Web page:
By James Coomarasamy
BBC News, Washington
US President George W Bush has said he will meet the Dalai Lama next week in a move certain to further anger China.
The Dalai Lama is someone who wants peace, Mr Bush says
The meeting will be in Washington on Tuesday, a day before the exiled Tibetan spiritual leader is due to receive the Congressional Medal.
China has already objected to honouring a man it regards as a leader of a separatist state.
China now governs Tibet, which the Dalai Lama fled in 1959 following a failed uprising.
While the White House is playing down the significance of the Dalai Lama's latest private meeting with President Bush, the timing is likely to add fuel to the diplomatic flames.
A spokesman for the Chinese government said that the Beijing authorities resolutely opposed what he referred to as a Congressional Gold Medal to the Dalai Lama.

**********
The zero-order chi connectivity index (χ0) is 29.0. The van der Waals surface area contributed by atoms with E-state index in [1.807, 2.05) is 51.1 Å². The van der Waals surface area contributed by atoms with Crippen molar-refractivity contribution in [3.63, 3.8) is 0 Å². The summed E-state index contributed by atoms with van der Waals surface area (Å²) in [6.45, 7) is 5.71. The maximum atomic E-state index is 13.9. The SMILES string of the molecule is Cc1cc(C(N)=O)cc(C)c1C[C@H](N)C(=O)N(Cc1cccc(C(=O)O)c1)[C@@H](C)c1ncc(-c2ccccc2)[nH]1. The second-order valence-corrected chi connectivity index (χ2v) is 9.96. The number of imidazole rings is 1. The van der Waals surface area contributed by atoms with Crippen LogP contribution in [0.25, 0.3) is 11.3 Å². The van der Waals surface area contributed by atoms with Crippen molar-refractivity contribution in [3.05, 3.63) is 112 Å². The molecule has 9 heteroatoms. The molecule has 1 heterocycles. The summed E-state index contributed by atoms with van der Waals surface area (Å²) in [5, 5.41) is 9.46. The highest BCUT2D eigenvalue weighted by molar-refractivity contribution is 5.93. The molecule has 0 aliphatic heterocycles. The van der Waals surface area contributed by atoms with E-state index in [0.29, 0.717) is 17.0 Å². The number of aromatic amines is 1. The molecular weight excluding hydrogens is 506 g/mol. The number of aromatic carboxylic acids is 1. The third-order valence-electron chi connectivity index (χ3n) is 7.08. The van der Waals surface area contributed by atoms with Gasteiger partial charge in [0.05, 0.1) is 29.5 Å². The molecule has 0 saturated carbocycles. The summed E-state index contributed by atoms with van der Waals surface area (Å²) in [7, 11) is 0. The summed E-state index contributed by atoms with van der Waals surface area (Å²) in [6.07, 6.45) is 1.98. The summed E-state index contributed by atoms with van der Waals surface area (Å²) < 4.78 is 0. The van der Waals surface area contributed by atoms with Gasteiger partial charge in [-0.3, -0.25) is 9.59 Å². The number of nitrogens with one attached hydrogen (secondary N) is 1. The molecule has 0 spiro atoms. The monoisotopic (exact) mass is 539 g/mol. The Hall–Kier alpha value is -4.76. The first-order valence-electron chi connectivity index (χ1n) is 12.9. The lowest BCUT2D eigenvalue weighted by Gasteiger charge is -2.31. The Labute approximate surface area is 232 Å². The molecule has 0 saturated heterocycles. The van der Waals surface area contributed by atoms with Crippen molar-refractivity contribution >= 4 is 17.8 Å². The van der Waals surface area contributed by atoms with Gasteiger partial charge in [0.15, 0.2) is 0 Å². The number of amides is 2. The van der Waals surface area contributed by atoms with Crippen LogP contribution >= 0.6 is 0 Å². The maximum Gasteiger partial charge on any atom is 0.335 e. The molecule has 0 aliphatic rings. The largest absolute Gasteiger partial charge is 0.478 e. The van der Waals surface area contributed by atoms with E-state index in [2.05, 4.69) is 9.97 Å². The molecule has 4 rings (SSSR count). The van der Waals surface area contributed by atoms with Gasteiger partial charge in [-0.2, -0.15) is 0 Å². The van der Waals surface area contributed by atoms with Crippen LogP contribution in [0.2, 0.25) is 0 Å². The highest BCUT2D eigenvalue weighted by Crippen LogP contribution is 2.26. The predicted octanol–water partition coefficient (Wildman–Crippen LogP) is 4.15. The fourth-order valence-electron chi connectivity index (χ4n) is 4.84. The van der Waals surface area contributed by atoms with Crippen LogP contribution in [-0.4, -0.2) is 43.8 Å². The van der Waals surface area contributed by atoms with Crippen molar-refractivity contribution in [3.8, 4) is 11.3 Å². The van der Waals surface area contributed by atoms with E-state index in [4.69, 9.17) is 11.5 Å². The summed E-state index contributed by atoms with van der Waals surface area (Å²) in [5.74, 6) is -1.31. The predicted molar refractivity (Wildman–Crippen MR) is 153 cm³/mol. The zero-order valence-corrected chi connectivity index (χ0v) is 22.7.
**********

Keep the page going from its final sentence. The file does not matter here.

The spokesman said China was opposed to any country or person using the Dalai Lama issue to interfere in China's internal affairs.
The Bush administration has already announced that the president and his wife, Laura, will attend Wednesday's Capitol Hill ceremony, in which the Dalai Lama will be honoured with the highest civilian Congressional award.
It is thought this will be the first time that a sitting US president has appeared with the Dalai Lama at a public event.
The White House press secretary said that Mr Bush understood the Chinese would have concerns, but that he hoped the Chinese leaders would get to know that the Dalai Lama was someone who wants peace.